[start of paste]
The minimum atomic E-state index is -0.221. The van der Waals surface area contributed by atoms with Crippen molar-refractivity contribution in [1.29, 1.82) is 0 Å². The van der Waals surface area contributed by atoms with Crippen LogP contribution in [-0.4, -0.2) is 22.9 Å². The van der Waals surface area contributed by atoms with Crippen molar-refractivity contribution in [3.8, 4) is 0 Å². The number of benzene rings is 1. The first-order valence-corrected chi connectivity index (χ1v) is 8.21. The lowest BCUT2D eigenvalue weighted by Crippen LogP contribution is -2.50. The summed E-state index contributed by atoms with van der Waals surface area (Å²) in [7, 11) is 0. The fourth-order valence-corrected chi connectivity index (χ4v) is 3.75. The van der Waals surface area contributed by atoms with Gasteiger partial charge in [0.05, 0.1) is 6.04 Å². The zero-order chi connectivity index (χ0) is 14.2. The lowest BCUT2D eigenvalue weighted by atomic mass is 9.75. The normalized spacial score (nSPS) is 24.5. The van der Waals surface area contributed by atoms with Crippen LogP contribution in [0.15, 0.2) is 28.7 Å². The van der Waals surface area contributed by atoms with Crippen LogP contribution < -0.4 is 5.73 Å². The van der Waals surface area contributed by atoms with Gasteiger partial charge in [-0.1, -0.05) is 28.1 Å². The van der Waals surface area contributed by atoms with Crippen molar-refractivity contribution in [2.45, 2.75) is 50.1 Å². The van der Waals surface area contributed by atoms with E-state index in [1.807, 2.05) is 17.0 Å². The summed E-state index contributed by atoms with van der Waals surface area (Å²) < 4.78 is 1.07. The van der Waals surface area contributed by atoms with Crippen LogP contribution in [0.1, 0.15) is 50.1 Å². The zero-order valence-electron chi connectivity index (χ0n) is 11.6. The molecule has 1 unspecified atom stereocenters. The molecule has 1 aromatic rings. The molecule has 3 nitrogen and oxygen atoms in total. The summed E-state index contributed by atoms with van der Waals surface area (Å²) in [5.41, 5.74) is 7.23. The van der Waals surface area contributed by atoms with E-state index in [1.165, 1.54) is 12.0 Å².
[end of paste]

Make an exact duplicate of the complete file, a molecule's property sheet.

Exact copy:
The minimum atomic E-state index is -0.221. The van der Waals surface area contributed by atoms with Crippen molar-refractivity contribution in [1.29, 1.82) is 0 Å². The van der Waals surface area contributed by atoms with Crippen LogP contribution in [-0.4, -0.2) is 22.9 Å². The van der Waals surface area contributed by atoms with Crippen molar-refractivity contribution in [3.8, 4) is 0 Å². The number of benzene rings is 1. The first-order valence-corrected chi connectivity index (χ1v) is 8.21. The lowest BCUT2D eigenvalue weighted by Crippen LogP contribution is -2.50. The summed E-state index contributed by atoms with van der Waals surface area (Å²) in [7, 11) is 0. The fourth-order valence-corrected chi connectivity index (χ4v) is 3.75. The van der Waals surface area contributed by atoms with Gasteiger partial charge in [0.05, 0.1) is 6.04 Å². The zero-order chi connectivity index (χ0) is 14.2. The lowest BCUT2D eigenvalue weighted by atomic mass is 9.75. The normalized spacial score (nSPS) is 24.5. The van der Waals surface area contributed by atoms with Crippen LogP contribution in [0.15, 0.2) is 28.7 Å². The van der Waals surface area contributed by atoms with Crippen LogP contribution < -0.4 is 5.73 Å². The van der Waals surface area contributed by atoms with Gasteiger partial charge in [-0.1, -0.05) is 28.1 Å². The van der Waals surface area contributed by atoms with Crippen molar-refractivity contribution in [2.45, 2.75) is 50.1 Å². The van der Waals surface area contributed by atoms with E-state index in [1.807, 2.05) is 17.0 Å². The summed E-state index contributed by atoms with van der Waals surface area (Å²) < 4.78 is 1.07. The van der Waals surface area contributed by atoms with Crippen LogP contribution in [0.1, 0.15) is 50.1 Å². The zero-order valence-electron chi connectivity index (χ0n) is 11.6. The molecule has 1 unspecified atom stereocenters. The molecule has 1 aromatic rings. The molecule has 3 nitrogen and oxygen atoms in total. The summed E-state index contributed by atoms with van der Waals surface area (Å²) in [5.41, 5.74) is 7.23. The van der Waals surface area contributed by atoms with E-state index in [1.165, 1.54) is 12.0 Å².